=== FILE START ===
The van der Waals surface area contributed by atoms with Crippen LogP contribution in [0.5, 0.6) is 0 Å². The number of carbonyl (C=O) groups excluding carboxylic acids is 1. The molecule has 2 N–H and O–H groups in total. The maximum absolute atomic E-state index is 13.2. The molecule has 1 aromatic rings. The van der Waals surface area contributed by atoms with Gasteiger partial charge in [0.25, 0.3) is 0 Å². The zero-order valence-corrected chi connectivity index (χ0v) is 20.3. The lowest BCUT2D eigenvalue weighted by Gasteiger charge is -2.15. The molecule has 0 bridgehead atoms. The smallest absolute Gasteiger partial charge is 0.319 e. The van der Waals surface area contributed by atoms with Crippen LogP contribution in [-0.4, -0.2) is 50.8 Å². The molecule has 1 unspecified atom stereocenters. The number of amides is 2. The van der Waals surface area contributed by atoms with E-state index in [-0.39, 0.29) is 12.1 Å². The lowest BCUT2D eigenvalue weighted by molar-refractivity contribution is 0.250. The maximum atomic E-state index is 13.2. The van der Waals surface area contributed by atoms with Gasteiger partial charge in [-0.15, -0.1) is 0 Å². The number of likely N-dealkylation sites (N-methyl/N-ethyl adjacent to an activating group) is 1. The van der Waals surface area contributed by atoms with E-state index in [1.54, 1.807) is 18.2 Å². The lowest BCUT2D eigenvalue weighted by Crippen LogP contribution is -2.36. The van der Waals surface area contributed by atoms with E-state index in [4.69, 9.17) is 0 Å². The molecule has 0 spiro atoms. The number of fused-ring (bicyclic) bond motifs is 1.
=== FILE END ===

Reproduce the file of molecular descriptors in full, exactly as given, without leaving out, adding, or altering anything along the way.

The van der Waals surface area contributed by atoms with Crippen LogP contribution in [0.5, 0.6) is 0 Å². The number of carbonyl (C=O) groups excluding carboxylic acids is 1. The molecule has 2 N–H and O–H groups in total. The maximum absolute atomic E-state index is 13.2. The molecule has 1 aromatic rings. The van der Waals surface area contributed by atoms with Gasteiger partial charge in [0.25, 0.3) is 0 Å². The zero-order valence-corrected chi connectivity index (χ0v) is 20.3. The lowest BCUT2D eigenvalue weighted by Gasteiger charge is -2.15. The molecule has 0 bridgehead atoms. The smallest absolute Gasteiger partial charge is 0.319 e. The van der Waals surface area contributed by atoms with Crippen LogP contribution in [-0.4, -0.2) is 50.8 Å². The molecule has 1 unspecified atom stereocenters. The number of amides is 2. The van der Waals surface area contributed by atoms with E-state index in [-0.39, 0.29) is 12.1 Å². The lowest BCUT2D eigenvalue weighted by molar-refractivity contribution is 0.250. The maximum atomic E-state index is 13.2. The van der Waals surface area contributed by atoms with Gasteiger partial charge in [-0.15, -0.1) is 0 Å². The number of likely N-dealkylation sites (N-methyl/N-ethyl adjacent to an activating group) is 1. The van der Waals surface area contributed by atoms with E-state index in [1.54, 1.807) is 18.2 Å². The lowest BCUT2D eigenvalue weighted by Crippen LogP contribution is -2.36. The van der Waals surface area contributed by atoms with E-state index in [4.69, 9.17) is 0 Å². The molecule has 0 spiro atoms. The number of fused-ring (bicyclic) bond motifs is 1.